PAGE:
(Host) Experts say the Vermont Supreme Court got a reprimand from the U.S. Supreme Court this week.
The federal justices say the Vermont court was wrong when it allowed a man to go free from prison because he didn’t get a speedy trial.
VPR’s John Dillon reports:
(Dillon) The case involves a lengthy legal history, two Supreme Courts, and, potentially, two constitutions.
So first, the background. A year ago, the Vermont Supreme Court ruled that a man charged with assaulting his girlfriend should be set free.
Michael Brillon had been charged in 2001 – but he wasn’t put on trial until June 2004. The Vermont justices said the three year delay violated Brillon’s constitutional right to a speedy trial. The court said the delay was caused in part by the state, since the state paid for Brillon’s public defender.
The Bennington County State’s Attorney’s office appealed to the U-S Supreme Court. And the federal court ruled this week that the Vermont court got it wrong.
Professor Peter Teachout is an expert on constitutional law at Vermont Law School.
(Teachout) "I think the United States Supreme Court said in no uncertain terms that at least in applying the four part test that is conventionally applied in this area the Vermont Supreme Court failed to take into account things that it should have taken into account. It’s a reprimand in that sense."
(Dillon) Prosecutors in Bennington were pleased by the U.S. Supreme Court ruling. Christina Rainville is a deputy state’s attorney who argued the case.
(Rainville) If Brillon had prevailed it would become the law of the nation that delays caused by a defendant’s publicly paid lawyer would be chargeable against the state.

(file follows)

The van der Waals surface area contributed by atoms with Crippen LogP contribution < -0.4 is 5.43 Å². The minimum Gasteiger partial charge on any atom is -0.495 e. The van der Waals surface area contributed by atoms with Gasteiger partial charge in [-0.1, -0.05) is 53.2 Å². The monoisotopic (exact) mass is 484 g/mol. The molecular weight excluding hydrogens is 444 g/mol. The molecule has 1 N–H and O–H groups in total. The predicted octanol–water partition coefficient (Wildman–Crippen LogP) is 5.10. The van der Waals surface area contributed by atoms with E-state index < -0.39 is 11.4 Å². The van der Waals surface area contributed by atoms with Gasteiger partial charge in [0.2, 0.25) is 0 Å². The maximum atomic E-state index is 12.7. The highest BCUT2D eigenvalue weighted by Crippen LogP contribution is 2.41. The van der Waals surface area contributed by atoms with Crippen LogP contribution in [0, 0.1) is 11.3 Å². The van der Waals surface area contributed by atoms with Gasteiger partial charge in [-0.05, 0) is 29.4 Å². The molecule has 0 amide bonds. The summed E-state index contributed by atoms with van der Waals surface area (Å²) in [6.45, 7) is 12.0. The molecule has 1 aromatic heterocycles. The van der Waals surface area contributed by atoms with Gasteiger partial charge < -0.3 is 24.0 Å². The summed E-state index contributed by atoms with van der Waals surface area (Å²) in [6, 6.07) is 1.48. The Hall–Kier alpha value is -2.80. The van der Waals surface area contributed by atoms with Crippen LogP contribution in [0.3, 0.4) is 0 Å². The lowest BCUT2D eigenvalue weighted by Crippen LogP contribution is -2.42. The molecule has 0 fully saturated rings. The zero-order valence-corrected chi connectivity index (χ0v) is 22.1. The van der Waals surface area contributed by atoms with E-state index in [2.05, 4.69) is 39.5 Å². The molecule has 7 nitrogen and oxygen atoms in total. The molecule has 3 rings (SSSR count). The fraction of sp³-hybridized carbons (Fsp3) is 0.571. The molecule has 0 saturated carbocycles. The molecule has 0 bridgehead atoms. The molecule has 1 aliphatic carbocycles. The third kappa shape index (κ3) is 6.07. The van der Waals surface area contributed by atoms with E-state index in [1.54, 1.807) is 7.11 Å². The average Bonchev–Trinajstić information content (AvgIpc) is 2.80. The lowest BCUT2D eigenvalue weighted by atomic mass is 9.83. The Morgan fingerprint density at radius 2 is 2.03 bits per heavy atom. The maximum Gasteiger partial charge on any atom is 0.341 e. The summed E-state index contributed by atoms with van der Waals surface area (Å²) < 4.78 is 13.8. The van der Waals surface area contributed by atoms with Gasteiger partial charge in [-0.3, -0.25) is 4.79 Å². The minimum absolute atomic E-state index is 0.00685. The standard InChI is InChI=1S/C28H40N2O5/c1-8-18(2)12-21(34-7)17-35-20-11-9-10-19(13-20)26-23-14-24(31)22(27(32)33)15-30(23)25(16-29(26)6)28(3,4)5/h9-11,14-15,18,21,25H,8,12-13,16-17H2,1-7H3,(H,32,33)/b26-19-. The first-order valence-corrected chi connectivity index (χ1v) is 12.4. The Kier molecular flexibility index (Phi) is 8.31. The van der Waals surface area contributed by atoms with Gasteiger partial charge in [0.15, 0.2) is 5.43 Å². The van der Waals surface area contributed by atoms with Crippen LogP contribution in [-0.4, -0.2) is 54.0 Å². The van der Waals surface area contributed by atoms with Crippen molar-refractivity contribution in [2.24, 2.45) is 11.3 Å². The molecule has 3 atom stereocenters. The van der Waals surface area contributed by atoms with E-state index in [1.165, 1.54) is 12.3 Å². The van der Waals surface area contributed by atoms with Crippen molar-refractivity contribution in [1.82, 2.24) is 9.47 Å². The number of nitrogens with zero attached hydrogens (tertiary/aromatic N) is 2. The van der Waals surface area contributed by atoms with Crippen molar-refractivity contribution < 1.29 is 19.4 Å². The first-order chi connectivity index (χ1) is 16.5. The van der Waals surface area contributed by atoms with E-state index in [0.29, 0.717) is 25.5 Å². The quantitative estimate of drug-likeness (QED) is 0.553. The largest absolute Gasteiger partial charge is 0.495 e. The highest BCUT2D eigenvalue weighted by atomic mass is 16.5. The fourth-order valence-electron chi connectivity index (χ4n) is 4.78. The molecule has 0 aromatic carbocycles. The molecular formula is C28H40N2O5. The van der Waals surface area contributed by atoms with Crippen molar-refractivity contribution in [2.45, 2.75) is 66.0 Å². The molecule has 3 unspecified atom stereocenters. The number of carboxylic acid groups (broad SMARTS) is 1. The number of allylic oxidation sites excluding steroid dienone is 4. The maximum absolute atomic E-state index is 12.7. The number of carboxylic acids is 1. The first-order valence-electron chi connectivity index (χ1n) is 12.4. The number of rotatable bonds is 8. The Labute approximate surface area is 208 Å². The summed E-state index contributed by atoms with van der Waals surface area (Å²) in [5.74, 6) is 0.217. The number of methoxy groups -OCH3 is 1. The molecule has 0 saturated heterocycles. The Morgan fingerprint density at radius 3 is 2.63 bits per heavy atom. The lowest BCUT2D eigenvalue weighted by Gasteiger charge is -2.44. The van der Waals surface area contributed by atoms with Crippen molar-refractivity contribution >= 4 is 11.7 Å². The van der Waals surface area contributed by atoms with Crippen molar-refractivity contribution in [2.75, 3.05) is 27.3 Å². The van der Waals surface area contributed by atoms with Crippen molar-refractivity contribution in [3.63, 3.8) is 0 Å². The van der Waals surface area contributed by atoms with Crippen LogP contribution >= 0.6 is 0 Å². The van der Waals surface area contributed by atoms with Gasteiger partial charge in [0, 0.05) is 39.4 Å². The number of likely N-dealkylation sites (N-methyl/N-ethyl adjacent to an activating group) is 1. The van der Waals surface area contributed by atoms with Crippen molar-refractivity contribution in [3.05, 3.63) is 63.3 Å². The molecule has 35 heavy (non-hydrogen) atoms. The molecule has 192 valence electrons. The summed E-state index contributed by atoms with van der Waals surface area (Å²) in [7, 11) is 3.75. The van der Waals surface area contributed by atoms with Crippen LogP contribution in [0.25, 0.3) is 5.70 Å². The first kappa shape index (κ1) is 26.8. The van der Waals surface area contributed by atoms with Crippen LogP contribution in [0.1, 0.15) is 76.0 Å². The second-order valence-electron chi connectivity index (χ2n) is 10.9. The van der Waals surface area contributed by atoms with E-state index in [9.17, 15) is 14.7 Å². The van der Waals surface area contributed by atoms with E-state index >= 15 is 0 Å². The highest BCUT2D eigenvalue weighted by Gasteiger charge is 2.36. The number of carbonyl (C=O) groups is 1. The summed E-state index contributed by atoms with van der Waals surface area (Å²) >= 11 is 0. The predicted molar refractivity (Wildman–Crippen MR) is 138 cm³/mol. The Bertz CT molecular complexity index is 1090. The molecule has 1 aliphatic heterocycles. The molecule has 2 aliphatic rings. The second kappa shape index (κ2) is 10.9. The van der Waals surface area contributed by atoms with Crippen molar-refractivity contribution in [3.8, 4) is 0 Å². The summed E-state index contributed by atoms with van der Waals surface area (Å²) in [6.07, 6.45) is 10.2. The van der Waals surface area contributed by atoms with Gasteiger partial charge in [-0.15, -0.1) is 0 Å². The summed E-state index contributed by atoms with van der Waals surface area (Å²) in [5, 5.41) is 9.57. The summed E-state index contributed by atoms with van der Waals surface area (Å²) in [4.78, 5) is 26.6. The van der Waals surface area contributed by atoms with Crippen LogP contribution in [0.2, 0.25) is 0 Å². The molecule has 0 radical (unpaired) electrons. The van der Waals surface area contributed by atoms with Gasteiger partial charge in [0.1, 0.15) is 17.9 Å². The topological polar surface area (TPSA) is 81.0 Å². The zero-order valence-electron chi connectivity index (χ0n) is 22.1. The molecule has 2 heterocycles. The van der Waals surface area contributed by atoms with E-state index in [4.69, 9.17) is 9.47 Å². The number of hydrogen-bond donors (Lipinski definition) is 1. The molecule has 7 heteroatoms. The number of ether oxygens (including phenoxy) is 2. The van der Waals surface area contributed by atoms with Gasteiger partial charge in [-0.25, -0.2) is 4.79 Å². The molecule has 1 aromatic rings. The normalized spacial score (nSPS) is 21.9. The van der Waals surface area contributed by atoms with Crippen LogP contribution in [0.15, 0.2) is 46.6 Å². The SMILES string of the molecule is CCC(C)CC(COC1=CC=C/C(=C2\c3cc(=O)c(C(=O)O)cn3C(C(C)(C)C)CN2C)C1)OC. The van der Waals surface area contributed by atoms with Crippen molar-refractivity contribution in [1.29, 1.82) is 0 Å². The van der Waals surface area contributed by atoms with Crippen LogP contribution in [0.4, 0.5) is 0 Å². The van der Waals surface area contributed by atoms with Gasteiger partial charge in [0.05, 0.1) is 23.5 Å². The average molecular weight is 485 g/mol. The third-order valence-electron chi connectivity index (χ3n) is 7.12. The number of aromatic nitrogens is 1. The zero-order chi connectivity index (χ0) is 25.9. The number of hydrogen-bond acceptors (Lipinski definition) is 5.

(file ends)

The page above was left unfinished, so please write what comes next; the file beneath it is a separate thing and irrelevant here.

(Dillon) Professor Teachout said the court’s majority opinion, written by Justice Ruth Bader Ginsburg, underscored the significance of the ruling.
(Teachout) It would first of all invite defendants to engage in a kind of sabotage of the process on their own. But second of it all it would invite defense counsel to interpose delays in the hope that they could then take refuge under the original Vermont Supreme Court decision. So there were far reaching implications if the Supreme Court of the United States had decided the other way.
(Dillon) The federal court decision becomes final in about three weeks when the case is sent back to the Vermont Supreme Court.
Brillon’s defense lawyer has raised the possibility of continued legal action. The earlier decisions were based on the federal constitution. But the defense lawyer has said that the state court could rule that Brillon’s right to a speedy trial was violated under the provisions of the state constitution.
Teachout said that scenario is possible, but not likely.
(Teachout) "The state Supreme Court normally in a case like this would say, look, you had your opportunity to raise the state constitutional claim as an independent basis for objecting the first time around. You failed to do so. You’re not going to get a second bite at the apple."
(Dillon) But Teachout said the Vermont Supreme Court could decide to open up the state constitutional issues on its own.
For VPR News, I’m John Dillon in Montpelier.